J Cancer 2021; 12(23):7003-7009. doi:10.7150/jca.55803 This issue

Review

The Therapeutic Effects of Acupuncture and Electroacupuncture on Cancer-related Symptoms and Side-Effects

Qiu-Qin Han1,2,3, Yi Fu1,2,3, Jia-Mei Le1,2,3, Yu-Jie Ma1,2,3, Xin-Dong Wei1,2,3, Hou-Lin Ji1,2,3, Haochen Jiang4,5, Yueqiu Gao4,5 Corresponding address, Hailong Wu1,2,3 Corresponding address

1. Shanghai University of Medicine & Health Sciences Affiliated Zhoupu Hospital, Shanghai 201318, China.
2. Shanghai Key Laboratory of Molecular Imaging, Shanghai University of Medicine & Health Sciences, Shanghai 201318, China.
3. Collaborative Innovation Center for Biomedicine, Shanghai University of Medicine & Health Sciences, Shanghai 201318, China.
4. Institute of Clinical Immunology, Department of Liver Diseases, Central Laboratory, Shuguang Hospital Affiliated to Shanghai University of Traditional Chinese Medicine, Shanghai 200021, China.
5. Laboratory of Cellular Immunity, Shuguang Hospital Affiliated to Shanghai University of Traditional Chinese Medicine, Shanghai 200021, China.

This is an open access article distributed under the terms of the Creative Commons Attribution License (https://creativecommons.org/licenses/by/4.0/). See http://ivyspring.com/terms for full terms and conditions.
Citation:
Han QQ, Fu Y, Le JM, Ma YJ, Wei XD, Ji HL, Jiang H, Gao Y, Wu H. The Therapeutic Effects of Acupuncture and Electroacupuncture on Cancer-related Symptoms and Side-Effects. J Cancer 2021; 12(23):7003-7009. doi:10.7150/jca.55803. Available from https://www.jcancer.org/v12p7003.htm

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Abstract

Graphic abstract

In addition to cancer-related death, malignant progression also leads to a series of symptoms and side-effects, which would detrimentally affect cancer patients' the quality of life, adversely influence their adherence to treatments, and, therefore, negatively affect their long-term survival. Acupuncture and electroacupuncture (EA), as two classic treatment methods in traditional Chinese medicine, have been widely employed to cure various diseases. Recently, the clinical application of acupuncture and EA in cancer patients has received great attention. In this review, we summarized the clinical application of acupuncture and EA in alleviating the cancer symptoms, reducing the cancer treatment-related side-effects, and relieving the cancer pain. The symptoms and side-effects discussed in this review include fatigue, insomnia, chemotherapy-associated dyspepsia syndrome (CADS), pain, xerostomia, and anxiety and depression. The underlying mechanisms of the therapeutic effects of acupuncture and EA might be related to the regulation of the mitochondrial function, coordination of the activity of the nervous system, adjustment of the production of neurotransmitters, and alleviation of the immune responses. In conclusion, acupuncture and EA have been proved to be beneficial for cancer patients. More research, however, is required to clarify the potential mechanisms behind acupuncture and EA for widespread adoption in clinical application.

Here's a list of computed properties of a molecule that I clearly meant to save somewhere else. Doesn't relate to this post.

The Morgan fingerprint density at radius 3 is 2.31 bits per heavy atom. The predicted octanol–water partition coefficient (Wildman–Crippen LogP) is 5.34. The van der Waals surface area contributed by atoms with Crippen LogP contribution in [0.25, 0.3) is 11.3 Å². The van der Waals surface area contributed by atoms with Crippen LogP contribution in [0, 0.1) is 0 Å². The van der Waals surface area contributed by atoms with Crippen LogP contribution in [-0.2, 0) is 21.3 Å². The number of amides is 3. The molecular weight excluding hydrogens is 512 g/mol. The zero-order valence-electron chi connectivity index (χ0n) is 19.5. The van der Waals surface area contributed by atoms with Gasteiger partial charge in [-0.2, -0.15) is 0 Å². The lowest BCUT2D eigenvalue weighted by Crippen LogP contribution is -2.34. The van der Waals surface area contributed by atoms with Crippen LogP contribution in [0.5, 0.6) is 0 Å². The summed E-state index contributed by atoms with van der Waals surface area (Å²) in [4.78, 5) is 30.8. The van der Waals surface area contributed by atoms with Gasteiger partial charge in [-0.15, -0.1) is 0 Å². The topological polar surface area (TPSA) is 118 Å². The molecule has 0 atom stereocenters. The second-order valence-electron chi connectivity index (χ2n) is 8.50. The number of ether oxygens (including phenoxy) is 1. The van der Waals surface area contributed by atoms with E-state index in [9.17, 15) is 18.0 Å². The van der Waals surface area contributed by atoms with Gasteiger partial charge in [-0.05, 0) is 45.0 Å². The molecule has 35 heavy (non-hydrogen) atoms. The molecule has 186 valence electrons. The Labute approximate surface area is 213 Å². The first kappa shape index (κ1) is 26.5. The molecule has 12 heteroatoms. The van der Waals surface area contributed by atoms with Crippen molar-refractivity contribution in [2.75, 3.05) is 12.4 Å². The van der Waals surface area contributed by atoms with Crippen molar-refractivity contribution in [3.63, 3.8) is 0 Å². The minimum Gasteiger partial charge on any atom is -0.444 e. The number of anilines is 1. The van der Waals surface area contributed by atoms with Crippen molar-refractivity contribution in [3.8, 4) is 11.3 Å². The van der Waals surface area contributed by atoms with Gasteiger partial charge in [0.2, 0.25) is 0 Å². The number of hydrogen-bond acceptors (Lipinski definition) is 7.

Keywords: acupuncture, electroacupuncture, cancer, surgery, chemotherapy, pain

Introduction

Carcinoma is the leading cause of global morbidity and mortality, so cancer prevention and treatment have become the key research topic in the medical field. In addition to death, the progression of cancer is also accompanied by a series of symptoms and side-effects that is caused by not only cancer itself but also cancer-related therapies, such as surgery, chemotherapy, radiotherapy, etc. These symptoms and side-effects will severely impact the life quality and treatment adherence of cancer patients, and, therefore, adversely affect their long-term survival. Recently, complementary and alternative medicine (CAM), including acupuncture, deep breathing exercises, massage therapy, meditation, naturopathy, and yoga, has been increasingly adopted by cancer patients for seeking relief from cancer-associated symptoms [1]. Among them, acupuncture, a well-practiced therapeutic approach in traditional Chinese medicine, has been implicated as an effective approach in improving cancer-associated symptoms [1].